The Toothache Tree is small understory tree that is like a Scottish Terrier in that it is a bit prickly and independent, yet if it is given a proper home it will be a stout and loyal companion of unique quality.
The Toothache Tree has often been referred to as a Prickly Ash because of its thorny branches and ash-like leaves. It is a member of the citrus family and will often grow in a multi-trunk form. The tree provides great texture to the landscape and if left unchecked will form a small thicket. The Toothache Tree’s bark is an amazing feature with great texture and is a focal point. It will adapt to a variety of soil types and is a low maintenance tree. Oddly, all parts of this tree are aromatic from the leaves to the bark to the flowers and fruit to even the wood and roots.
The Toothache Tree is a dioecious species with the female tree having a very pleasant lemony aroma. Female flowers bloom before leaves come out and provide a great food source to bees after a long winter. The female flowers give way to clusters of rounded, reddish-brown, berry like fruits which ripen in late summer.
The common name comes from the Native Americans who utilized the tree to relieve the pain of toothaches as the acrid juice of the plant has a numbing quality. It is not recommended that one try this and it is advised to consult a dentist if suffering from a toothache versus gnawing on a thorny tree.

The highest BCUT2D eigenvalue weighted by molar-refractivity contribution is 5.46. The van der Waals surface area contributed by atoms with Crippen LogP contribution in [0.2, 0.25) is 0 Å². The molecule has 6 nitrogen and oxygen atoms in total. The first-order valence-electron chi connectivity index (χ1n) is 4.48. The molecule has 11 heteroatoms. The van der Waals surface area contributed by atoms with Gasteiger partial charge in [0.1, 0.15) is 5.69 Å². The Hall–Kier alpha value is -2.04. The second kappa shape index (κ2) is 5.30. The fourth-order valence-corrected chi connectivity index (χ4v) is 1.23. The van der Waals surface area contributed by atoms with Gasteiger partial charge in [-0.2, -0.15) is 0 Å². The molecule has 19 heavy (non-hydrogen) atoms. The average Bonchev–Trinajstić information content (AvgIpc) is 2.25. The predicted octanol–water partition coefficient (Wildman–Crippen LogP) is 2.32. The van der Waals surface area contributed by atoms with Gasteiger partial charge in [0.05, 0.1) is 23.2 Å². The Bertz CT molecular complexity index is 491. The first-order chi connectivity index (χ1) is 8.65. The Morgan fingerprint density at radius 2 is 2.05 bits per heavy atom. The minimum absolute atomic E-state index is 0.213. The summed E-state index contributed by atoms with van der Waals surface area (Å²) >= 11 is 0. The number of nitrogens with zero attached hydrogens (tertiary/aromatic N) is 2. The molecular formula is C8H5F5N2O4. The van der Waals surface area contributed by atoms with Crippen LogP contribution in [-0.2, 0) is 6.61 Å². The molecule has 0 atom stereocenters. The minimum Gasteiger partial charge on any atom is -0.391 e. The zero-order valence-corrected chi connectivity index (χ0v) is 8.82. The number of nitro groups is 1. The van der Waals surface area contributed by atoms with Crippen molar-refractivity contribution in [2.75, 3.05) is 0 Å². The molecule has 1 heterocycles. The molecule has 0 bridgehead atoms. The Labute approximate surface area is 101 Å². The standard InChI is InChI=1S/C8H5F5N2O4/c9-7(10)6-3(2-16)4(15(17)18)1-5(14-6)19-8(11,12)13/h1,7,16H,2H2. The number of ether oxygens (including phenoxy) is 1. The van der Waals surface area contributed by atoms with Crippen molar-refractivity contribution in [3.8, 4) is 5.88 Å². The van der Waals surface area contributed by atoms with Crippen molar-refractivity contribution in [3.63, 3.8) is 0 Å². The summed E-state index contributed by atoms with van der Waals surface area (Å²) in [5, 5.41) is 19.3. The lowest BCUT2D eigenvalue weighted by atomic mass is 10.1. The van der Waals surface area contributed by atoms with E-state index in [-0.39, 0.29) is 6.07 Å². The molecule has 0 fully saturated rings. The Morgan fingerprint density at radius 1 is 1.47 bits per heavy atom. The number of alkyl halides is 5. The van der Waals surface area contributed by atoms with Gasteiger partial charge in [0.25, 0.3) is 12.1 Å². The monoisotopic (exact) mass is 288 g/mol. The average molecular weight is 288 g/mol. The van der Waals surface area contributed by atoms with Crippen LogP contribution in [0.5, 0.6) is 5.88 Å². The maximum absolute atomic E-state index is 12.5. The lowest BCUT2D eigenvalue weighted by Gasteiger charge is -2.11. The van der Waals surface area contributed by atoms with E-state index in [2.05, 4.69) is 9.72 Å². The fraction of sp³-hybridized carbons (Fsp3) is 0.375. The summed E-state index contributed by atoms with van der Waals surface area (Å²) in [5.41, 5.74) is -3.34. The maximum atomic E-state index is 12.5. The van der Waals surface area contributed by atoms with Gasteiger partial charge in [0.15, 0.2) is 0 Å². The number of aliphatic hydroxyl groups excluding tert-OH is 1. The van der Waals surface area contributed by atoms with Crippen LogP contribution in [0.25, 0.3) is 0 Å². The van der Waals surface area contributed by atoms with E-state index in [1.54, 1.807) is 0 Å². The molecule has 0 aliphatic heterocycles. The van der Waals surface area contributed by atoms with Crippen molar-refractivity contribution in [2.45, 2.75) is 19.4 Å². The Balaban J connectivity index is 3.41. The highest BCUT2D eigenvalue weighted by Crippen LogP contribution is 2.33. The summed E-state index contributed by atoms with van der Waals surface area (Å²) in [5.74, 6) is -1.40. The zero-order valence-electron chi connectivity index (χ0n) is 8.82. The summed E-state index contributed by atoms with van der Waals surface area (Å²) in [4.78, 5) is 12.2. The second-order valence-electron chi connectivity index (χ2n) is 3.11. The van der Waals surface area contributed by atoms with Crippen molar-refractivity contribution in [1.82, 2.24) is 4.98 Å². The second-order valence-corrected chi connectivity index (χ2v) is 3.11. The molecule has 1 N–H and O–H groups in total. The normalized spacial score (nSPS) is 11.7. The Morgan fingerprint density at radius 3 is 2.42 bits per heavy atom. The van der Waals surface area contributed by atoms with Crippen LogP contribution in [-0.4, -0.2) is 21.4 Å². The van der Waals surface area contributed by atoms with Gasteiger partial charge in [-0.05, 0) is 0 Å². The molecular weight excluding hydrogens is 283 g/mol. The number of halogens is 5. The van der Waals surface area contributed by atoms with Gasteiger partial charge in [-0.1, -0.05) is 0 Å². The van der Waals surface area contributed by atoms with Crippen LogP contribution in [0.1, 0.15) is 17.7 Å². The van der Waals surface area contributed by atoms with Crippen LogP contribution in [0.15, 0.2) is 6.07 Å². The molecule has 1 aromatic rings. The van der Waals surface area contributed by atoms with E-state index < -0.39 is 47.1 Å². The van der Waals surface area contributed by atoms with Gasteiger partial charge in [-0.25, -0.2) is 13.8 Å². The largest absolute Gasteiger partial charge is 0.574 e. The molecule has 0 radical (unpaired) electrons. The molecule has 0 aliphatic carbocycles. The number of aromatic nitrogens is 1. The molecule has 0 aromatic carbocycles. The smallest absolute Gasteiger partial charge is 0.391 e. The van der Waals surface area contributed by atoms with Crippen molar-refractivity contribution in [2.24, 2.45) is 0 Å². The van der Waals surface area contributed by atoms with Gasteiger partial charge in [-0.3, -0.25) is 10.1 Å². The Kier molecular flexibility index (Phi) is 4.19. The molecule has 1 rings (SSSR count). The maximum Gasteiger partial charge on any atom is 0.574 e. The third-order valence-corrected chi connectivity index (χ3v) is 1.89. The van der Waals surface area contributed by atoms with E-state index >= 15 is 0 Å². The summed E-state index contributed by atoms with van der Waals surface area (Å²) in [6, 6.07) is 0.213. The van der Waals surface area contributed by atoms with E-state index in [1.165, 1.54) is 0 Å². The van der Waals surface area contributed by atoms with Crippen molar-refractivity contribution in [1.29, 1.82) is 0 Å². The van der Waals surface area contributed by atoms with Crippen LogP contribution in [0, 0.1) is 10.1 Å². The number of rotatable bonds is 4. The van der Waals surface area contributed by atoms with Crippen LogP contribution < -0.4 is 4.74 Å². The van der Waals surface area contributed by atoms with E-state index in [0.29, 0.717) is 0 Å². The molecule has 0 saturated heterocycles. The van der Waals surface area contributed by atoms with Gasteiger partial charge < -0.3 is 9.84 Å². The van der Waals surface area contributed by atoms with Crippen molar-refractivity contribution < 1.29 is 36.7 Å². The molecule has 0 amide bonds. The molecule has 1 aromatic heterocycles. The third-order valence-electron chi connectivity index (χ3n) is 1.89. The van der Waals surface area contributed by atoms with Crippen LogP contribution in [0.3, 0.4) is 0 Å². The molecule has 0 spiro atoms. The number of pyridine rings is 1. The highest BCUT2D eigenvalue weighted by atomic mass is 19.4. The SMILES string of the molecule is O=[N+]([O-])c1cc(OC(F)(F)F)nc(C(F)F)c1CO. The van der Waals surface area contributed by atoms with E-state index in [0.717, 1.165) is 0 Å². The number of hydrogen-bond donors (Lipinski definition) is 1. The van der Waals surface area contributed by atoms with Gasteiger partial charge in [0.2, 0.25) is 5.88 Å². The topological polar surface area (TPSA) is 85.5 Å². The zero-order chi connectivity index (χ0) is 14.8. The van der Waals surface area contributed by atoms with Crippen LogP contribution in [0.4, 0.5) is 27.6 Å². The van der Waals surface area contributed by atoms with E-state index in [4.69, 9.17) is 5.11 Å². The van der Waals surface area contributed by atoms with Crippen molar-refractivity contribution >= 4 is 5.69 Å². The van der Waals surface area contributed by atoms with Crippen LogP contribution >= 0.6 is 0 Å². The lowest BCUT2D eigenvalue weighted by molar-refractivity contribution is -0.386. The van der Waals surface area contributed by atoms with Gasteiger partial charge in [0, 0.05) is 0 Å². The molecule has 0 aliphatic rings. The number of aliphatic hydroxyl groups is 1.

The Toothache Tree fruits are eaten by a variety of birds and small mammals including bobwhite quails, vireos, cottontails, and eastern chipmunks. Bees are attracted to the flowers. Giant swallowtail butterflies lay their eggs on the plant’s leaves and the tree is a host species of over 25 different species of butterflies and moths.
The Toothache Tree is a dioecious species with separate male and female plants. The trees offered in the Jefferson Soil and Water Conservation District Native Tree Sale are unsexed trees, so it is recommended to buy multiple trees.■